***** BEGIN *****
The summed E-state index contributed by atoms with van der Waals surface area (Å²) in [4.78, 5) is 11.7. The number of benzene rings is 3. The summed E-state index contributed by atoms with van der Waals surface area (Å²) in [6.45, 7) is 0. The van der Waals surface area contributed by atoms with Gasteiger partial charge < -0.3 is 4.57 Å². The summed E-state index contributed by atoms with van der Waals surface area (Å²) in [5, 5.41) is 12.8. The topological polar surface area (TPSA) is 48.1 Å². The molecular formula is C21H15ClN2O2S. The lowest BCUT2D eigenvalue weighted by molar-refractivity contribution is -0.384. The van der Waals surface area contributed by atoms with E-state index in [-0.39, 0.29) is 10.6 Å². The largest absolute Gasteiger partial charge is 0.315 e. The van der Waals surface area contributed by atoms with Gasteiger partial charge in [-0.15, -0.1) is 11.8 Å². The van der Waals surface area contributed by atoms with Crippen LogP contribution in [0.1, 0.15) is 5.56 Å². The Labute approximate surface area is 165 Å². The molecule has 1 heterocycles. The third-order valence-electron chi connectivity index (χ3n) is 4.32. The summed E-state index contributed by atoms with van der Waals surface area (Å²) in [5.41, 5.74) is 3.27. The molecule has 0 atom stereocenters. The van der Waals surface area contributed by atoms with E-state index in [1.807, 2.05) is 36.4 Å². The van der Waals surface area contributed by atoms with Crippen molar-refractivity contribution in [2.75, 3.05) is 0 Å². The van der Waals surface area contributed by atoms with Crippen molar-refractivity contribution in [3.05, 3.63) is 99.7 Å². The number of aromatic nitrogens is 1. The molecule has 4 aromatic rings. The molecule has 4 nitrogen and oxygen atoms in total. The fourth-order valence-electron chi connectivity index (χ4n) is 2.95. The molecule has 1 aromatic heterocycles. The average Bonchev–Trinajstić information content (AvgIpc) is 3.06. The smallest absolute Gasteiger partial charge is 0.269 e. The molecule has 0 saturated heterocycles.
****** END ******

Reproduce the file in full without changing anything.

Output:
The summed E-state index contributed by atoms with van der Waals surface area (Å²) in [4.78, 5) is 11.7. The number of benzene rings is 3. The summed E-state index contributed by atoms with van der Waals surface area (Å²) in [6.45, 7) is 0. The van der Waals surface area contributed by atoms with Gasteiger partial charge < -0.3 is 4.57 Å². The summed E-state index contributed by atoms with van der Waals surface area (Å²) in [5, 5.41) is 12.8. The topological polar surface area (TPSA) is 48.1 Å². The molecular formula is C21H15ClN2O2S. The lowest BCUT2D eigenvalue weighted by molar-refractivity contribution is -0.384. The van der Waals surface area contributed by atoms with E-state index in [-0.39, 0.29) is 10.6 Å². The largest absolute Gasteiger partial charge is 0.315 e. The van der Waals surface area contributed by atoms with Gasteiger partial charge in [-0.15, -0.1) is 11.8 Å². The van der Waals surface area contributed by atoms with Crippen LogP contribution in [0.1, 0.15) is 5.56 Å². The Labute approximate surface area is 165 Å². The molecule has 1 heterocycles. The third-order valence-electron chi connectivity index (χ3n) is 4.32. The summed E-state index contributed by atoms with van der Waals surface area (Å²) in [5.41, 5.74) is 3.27. The molecule has 0 atom stereocenters. The van der Waals surface area contributed by atoms with E-state index in [1.807, 2.05) is 36.4 Å². The van der Waals surface area contributed by atoms with Crippen molar-refractivity contribution in [2.75, 3.05) is 0 Å². The van der Waals surface area contributed by atoms with Crippen molar-refractivity contribution in [3.05, 3.63) is 99.7 Å². The number of aromatic nitrogens is 1. The molecule has 4 aromatic rings. The molecule has 4 nitrogen and oxygen atoms in total. The fourth-order valence-electron chi connectivity index (χ4n) is 2.95. The molecule has 1 aromatic heterocycles. The average Bonchev–Trinajstić information content (AvgIpc) is 3.06. The smallest absolute Gasteiger partial charge is 0.269 e. The molecule has 0 saturated heterocycles.